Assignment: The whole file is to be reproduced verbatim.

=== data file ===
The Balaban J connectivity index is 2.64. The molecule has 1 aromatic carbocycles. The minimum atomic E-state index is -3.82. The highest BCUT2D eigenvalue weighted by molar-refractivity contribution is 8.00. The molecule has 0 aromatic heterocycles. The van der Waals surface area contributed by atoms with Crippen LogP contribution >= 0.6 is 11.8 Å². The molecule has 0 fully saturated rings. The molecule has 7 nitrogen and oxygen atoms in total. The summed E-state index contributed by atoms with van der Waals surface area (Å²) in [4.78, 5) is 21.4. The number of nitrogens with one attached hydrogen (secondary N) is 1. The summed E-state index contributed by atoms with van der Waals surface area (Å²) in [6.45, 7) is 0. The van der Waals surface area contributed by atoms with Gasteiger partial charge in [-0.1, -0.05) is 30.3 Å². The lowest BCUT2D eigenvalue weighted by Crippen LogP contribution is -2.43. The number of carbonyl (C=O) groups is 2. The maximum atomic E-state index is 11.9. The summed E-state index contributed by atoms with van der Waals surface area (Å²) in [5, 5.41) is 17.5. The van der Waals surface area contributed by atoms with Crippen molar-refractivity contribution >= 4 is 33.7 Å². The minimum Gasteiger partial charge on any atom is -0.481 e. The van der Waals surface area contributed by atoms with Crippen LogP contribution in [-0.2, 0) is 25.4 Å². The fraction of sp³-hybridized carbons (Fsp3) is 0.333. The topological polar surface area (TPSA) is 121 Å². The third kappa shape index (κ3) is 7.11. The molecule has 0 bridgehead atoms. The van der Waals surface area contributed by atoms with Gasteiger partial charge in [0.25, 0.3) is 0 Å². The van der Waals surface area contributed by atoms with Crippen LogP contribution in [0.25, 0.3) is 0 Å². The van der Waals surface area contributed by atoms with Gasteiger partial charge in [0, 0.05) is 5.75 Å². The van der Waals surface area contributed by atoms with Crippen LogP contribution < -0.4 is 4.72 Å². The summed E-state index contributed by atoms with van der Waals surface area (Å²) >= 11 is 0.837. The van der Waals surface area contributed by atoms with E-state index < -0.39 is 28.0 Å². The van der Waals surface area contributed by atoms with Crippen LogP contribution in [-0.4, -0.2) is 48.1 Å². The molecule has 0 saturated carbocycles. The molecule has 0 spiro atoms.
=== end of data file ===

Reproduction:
The Balaban J connectivity index is 2.64. The molecule has 1 aromatic carbocycles. The minimum atomic E-state index is -3.82. The highest BCUT2D eigenvalue weighted by molar-refractivity contribution is 8.00. The molecule has 0 aromatic heterocycles. The van der Waals surface area contributed by atoms with Crippen LogP contribution >= 0.6 is 11.8 Å². The molecule has 0 fully saturated rings. The molecule has 7 nitrogen and oxygen atoms in total. The summed E-state index contributed by atoms with van der Waals surface area (Å²) in [4.78, 5) is 21.4. The number of nitrogens with one attached hydrogen (secondary N) is 1. The summed E-state index contributed by atoms with van der Waals surface area (Å²) in [6.45, 7) is 0. The van der Waals surface area contributed by atoms with Gasteiger partial charge in [-0.1, -0.05) is 30.3 Å². The lowest BCUT2D eigenvalue weighted by Crippen LogP contribution is -2.43. The number of carbonyl (C=O) groups is 2. The maximum atomic E-state index is 11.9. The summed E-state index contributed by atoms with van der Waals surface area (Å²) in [5, 5.41) is 17.5. The van der Waals surface area contributed by atoms with Crippen molar-refractivity contribution >= 4 is 33.7 Å². The minimum Gasteiger partial charge on any atom is -0.481 e. The van der Waals surface area contributed by atoms with Crippen LogP contribution in [-0.2, 0) is 25.4 Å². The fraction of sp³-hybridized carbons (Fsp3) is 0.333. The topological polar surface area (TPSA) is 121 Å². The third kappa shape index (κ3) is 7.11. The molecule has 0 bridgehead atoms. The van der Waals surface area contributed by atoms with Gasteiger partial charge in [0.25, 0.3) is 0 Å². The van der Waals surface area contributed by atoms with Crippen LogP contribution in [0.25, 0.3) is 0 Å². The van der Waals surface area contributed by atoms with Gasteiger partial charge in [0, 0.05) is 5.75 Å². The van der Waals surface area contributed by atoms with Crippen LogP contribution < -0.4 is 4.72 Å². The summed E-state index contributed by atoms with van der Waals surface area (Å²) >= 11 is 0.837. The van der Waals surface area contributed by atoms with E-state index < -0.39 is 28.0 Å². The van der Waals surface area contributed by atoms with Crippen LogP contribution in [-0.4, -0.2) is 48.1 Å². The molecule has 0 saturated carbocycles. The molecule has 0 spiro atoms.